Review: The Terminal (2004)

The Terminal

The Terminal



Steven Spielberg


Sacha Gervasi, Jeff Nathanson


128 min.


Tom Hanks, Catherine Zeta-Jones, Stanley Tucci, Chi McBride, Diego Luna, Barry Shabaka Henley, Kumar Pallana, Zoe Saldana, Eddie Jones, Jude Ciccolella

MPAA Rating

PG-13 (For brief language and drug references)

Buy/Rent Movie




What if your home country ceased to exist while traveling internationally? The Terminal is one man’s struggle to exist in the airport for a foreign nation against forces that want him out.

Tom Hanks stars as Viktor Navorski, a foreigner from the small nation of Krakhozia. He’s visiting the United States to complete a quest his father started before his death. He arrives at the JFK Airport in New York City ready to set foot into the busy city when he spots a news story about a civil war in his home country. The country’s diplomatic ties are severed and his passport is revoked. Viktor is trapped in the airport terminal and has no way to leave.

A ruthless, ladder-climbing security administrator is not able to let him into the United States and cannot deport him because of the war. So Viktor remains stuck for an indefinite time. The security admin Frank Dixon (Stanley Tucci) tries to get Viktor to leave the terminal so that the authorities can arrest him for illegally entering the country but Viktor seems too smart for him, even though his English is extremely poor.

While sleeping and living out of the terminal, scraping together change from returning used luggage trolleys, he meets several people who take an instant liking to his spirit and help him to support his survival. When he meets a flight attendant on a layover, he falls in love. Amelia Warren (Catherine Zeta-Jones) feels similarly about Viktor but knows nothing of his political status or origin. Through several encounters during her layovers, the two seem to fall hopelessly in love but Viktor’s failure to admit things about himself could tarnish and ruin their relationship. Besides, she’s married.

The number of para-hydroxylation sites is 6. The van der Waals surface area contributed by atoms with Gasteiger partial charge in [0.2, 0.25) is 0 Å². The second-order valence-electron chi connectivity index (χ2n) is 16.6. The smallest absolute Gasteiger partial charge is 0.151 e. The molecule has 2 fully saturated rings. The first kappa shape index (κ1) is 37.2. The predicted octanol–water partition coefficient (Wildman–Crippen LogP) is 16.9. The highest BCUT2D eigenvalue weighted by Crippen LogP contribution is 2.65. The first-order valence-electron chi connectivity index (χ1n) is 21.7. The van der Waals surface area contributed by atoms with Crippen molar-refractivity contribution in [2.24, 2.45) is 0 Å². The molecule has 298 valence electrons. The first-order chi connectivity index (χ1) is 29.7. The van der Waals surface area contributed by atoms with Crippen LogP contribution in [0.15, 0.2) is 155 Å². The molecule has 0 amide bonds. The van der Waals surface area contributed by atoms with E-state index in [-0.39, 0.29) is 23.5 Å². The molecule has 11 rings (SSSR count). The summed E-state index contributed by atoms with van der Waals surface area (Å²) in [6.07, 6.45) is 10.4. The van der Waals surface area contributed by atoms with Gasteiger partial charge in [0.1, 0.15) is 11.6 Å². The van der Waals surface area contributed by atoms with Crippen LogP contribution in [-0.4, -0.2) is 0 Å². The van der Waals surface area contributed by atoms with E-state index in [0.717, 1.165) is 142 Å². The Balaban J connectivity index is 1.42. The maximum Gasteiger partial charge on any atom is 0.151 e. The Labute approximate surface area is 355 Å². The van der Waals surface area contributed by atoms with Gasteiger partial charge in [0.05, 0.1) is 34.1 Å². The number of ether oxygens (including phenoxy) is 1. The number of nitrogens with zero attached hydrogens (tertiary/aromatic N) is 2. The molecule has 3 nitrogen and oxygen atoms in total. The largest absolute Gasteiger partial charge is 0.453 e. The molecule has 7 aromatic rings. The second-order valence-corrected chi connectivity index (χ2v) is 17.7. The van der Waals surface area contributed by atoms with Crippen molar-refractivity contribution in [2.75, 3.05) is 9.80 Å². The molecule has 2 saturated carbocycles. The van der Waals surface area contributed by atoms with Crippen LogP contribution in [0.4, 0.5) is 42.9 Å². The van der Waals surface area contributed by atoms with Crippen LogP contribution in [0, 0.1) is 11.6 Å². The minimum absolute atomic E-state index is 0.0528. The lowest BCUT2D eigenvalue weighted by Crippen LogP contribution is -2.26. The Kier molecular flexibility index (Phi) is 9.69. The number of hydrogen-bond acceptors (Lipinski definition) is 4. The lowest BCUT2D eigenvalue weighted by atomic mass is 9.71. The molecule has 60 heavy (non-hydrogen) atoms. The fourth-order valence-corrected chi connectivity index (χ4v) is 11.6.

Hanks turns in a pretty typical performance: a little overzealous but effectual. The film relies on an effective cast playing ordinary and stereotypical roles. None is more hackneyed than that of Security Administrator Dixon. Tucci is a talented actor but the role is wasted on such a talent.

Much of the limited dimensionality can be attributed to screenwriters Sacha Gervasi and Jeff Nathanson. What they lack in character development they more than make up for with schmaltzy sentiment that works. The film does have some socio-political commentary that feels oddly germane to the current political climate in the United States.

You feel Viktor’s pains and successes but your feelings aren’t deepened until he reveals the contents of his peanut container and his goals for reaching New York City. The rest of the film builds up to a climax that is incredibly rewarding. Director Steven Spielberg deserves much of the praise for keeping the film from descending into pabulum, something a lesser director would have easily achieved.

The Terminal is a film that many audiences could grab a container of popcorn and sit in front of the movie screen or even television on home video and enjoy. It is a mix of carefully executed emotional scenes surrounded by humorous fish-out-of-water moments. It’s the type of movie that would easily entertain any viewer.

Review Written

March 3, 2005

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